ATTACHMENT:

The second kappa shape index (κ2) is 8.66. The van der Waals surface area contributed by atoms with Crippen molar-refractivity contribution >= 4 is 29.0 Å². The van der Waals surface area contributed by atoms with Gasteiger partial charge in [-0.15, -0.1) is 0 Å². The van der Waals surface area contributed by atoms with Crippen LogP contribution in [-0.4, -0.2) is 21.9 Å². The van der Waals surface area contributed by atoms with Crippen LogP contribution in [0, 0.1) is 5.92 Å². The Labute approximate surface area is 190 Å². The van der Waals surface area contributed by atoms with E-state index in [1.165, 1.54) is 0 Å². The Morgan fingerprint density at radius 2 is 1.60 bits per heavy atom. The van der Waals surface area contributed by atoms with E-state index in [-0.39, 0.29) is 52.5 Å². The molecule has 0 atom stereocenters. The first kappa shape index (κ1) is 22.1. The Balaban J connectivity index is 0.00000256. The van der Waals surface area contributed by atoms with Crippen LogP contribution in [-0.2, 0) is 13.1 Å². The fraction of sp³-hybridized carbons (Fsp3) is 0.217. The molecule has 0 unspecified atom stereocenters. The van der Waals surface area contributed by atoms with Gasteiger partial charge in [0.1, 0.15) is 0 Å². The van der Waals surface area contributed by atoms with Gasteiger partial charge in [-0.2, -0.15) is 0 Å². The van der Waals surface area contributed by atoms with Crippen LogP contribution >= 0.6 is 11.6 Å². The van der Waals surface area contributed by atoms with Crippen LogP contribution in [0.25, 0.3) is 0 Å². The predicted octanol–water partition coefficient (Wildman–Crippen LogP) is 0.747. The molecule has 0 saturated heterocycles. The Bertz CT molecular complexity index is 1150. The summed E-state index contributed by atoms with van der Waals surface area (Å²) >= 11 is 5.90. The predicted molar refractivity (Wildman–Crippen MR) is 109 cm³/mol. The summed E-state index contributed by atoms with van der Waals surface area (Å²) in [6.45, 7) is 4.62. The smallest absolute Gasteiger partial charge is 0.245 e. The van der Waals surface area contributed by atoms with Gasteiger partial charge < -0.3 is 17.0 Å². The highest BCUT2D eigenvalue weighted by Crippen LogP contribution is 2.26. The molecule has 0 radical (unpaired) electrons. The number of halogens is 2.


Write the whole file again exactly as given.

The second kappa shape index (κ2) is 8.66. The van der Waals surface area contributed by atoms with Crippen molar-refractivity contribution >= 4 is 29.0 Å². The van der Waals surface area contributed by atoms with Gasteiger partial charge in [-0.15, -0.1) is 0 Å². The van der Waals surface area contributed by atoms with Crippen LogP contribution in [-0.4, -0.2) is 21.9 Å². The van der Waals surface area contributed by atoms with Crippen LogP contribution in [0, 0.1) is 5.92 Å². The Labute approximate surface area is 190 Å². The van der Waals surface area contributed by atoms with E-state index in [1.165, 1.54) is 0 Å². The Morgan fingerprint density at radius 2 is 1.60 bits per heavy atom. The van der Waals surface area contributed by atoms with E-state index in [-0.39, 0.29) is 52.5 Å². The molecule has 0 atom stereocenters. The first kappa shape index (κ1) is 22.1. The Balaban J connectivity index is 0.00000256. The van der Waals surface area contributed by atoms with Crippen LogP contribution in [-0.2, 0) is 13.1 Å². The fraction of sp³-hybridized carbons (Fsp3) is 0.217. The molecule has 0 unspecified atom stereocenters. The van der Waals surface area contributed by atoms with Gasteiger partial charge in [0.1, 0.15) is 0 Å². The van der Waals surface area contributed by atoms with Gasteiger partial charge in [-0.2, -0.15) is 0 Å². The van der Waals surface area contributed by atoms with Crippen LogP contribution >= 0.6 is 11.6 Å². The van der Waals surface area contributed by atoms with Crippen LogP contribution in [0.25, 0.3) is 0 Å². The predicted octanol–water partition coefficient (Wildman–Crippen LogP) is 0.747. The molecule has 0 saturated heterocycles. The Bertz CT molecular complexity index is 1150. The summed E-state index contributed by atoms with van der Waals surface area (Å²) >= 11 is 5.90. The predicted molar refractivity (Wildman–Crippen MR) is 109 cm³/mol. The summed E-state index contributed by atoms with van der Waals surface area (Å²) in [6.45, 7) is 4.62. The smallest absolute Gasteiger partial charge is 0.245 e. The van der Waals surface area contributed by atoms with Gasteiger partial charge < -0.3 is 17.0 Å². The highest BCUT2D eigenvalue weighted by Crippen LogP contribution is 2.26. The molecule has 0 radical (unpaired) electrons. The number of halogens is 2.